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Hidden gems: How 3 Canadian players took non-traditional roads to Women’s World Cup


Canadian national soccer team forward Cloé Lacasse’s words said it all. 

After making the 23-player roster for the upcoming FIFA Women’s World Cup roster in Australia and New Zealand, the 30-year-old native of Sudbury, Ont., summed up the moment as a player who had been often overlooked for most of her career.

“Hard work. Determination. Resilience. My family and friends’ relentless support throughout the years. It’s all paid off for this moment,” wrote Lacasse on her social media channels after being named to the Canadian team, which kicks off its tournament with a match against Nigeria on Thursday, July 20.

While Lacasse has enjoyed a rewarding professional career playing abroad (the reigning Portuguese league’s player of the year with Benfica recently signed with Arsenal of the Women’s Super League), she is one of many Canadian examples of players getting their national team opportunity later in their career.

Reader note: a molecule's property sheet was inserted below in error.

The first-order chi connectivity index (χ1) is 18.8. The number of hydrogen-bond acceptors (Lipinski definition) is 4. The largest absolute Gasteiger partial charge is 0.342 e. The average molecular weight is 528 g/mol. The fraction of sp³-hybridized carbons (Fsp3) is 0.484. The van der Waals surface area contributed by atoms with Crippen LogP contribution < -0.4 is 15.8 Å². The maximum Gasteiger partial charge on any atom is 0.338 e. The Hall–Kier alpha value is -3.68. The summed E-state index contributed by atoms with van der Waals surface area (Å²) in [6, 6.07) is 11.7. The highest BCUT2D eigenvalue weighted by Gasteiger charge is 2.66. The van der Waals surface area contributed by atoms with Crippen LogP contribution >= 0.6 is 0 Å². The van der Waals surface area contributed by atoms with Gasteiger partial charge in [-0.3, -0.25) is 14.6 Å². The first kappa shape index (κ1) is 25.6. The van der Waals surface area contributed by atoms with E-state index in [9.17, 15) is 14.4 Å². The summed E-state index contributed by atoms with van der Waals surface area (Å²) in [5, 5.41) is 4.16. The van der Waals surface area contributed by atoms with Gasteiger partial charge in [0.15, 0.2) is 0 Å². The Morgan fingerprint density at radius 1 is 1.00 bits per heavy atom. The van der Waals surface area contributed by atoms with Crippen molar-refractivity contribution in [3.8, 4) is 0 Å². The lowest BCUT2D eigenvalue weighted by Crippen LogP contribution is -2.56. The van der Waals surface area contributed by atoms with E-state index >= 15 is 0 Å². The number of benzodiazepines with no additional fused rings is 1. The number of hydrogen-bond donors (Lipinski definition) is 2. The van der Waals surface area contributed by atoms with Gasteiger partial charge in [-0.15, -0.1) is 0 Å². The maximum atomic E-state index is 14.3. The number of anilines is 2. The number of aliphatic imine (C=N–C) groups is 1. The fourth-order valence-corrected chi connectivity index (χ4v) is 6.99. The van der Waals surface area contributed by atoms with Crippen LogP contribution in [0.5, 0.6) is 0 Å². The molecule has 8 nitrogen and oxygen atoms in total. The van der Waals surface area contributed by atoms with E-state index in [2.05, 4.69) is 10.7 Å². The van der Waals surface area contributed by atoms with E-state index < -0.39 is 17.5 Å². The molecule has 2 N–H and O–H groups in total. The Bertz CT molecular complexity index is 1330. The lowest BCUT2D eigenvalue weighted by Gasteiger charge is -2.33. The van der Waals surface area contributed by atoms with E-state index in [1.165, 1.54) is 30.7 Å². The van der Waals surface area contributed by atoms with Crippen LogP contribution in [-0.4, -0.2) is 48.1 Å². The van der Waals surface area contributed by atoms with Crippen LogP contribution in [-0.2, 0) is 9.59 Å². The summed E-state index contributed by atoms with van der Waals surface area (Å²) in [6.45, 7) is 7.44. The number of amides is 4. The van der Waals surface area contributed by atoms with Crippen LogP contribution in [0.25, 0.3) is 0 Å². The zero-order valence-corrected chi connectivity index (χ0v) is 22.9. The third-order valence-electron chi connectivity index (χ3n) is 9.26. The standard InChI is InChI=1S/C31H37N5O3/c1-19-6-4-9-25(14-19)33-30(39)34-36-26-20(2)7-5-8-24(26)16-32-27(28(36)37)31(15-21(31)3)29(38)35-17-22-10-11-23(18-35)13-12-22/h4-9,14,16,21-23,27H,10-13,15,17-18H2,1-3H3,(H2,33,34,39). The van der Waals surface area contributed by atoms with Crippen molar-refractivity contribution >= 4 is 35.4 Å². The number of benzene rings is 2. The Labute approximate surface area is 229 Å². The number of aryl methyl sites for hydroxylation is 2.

Aside from an under-20 camp back in 2012 when she was 19, Lacasse didn’t get a call back into the national system again until she was 27. That’s when coach Bev Priestman called her into an international series in the UK in April of 2021 against Wales and England.

Since then, Lacasse has made 19 appearances for Canada (starting in four matches) and scored her first and only goal – so far – in October of 2022 against Argentina.

WATCH | Soccer North goes 1-on-1 with Bev Priestman:

1-on-1 with CanWNT head coach Bev Priestman ahead of FIFA Women’s World Cup

Host Andi Petrillo sits down with Canadian women’s national team head coach Bev Priestman, with less than a week away to the start of the FIFA Women’s World Cup.

Player development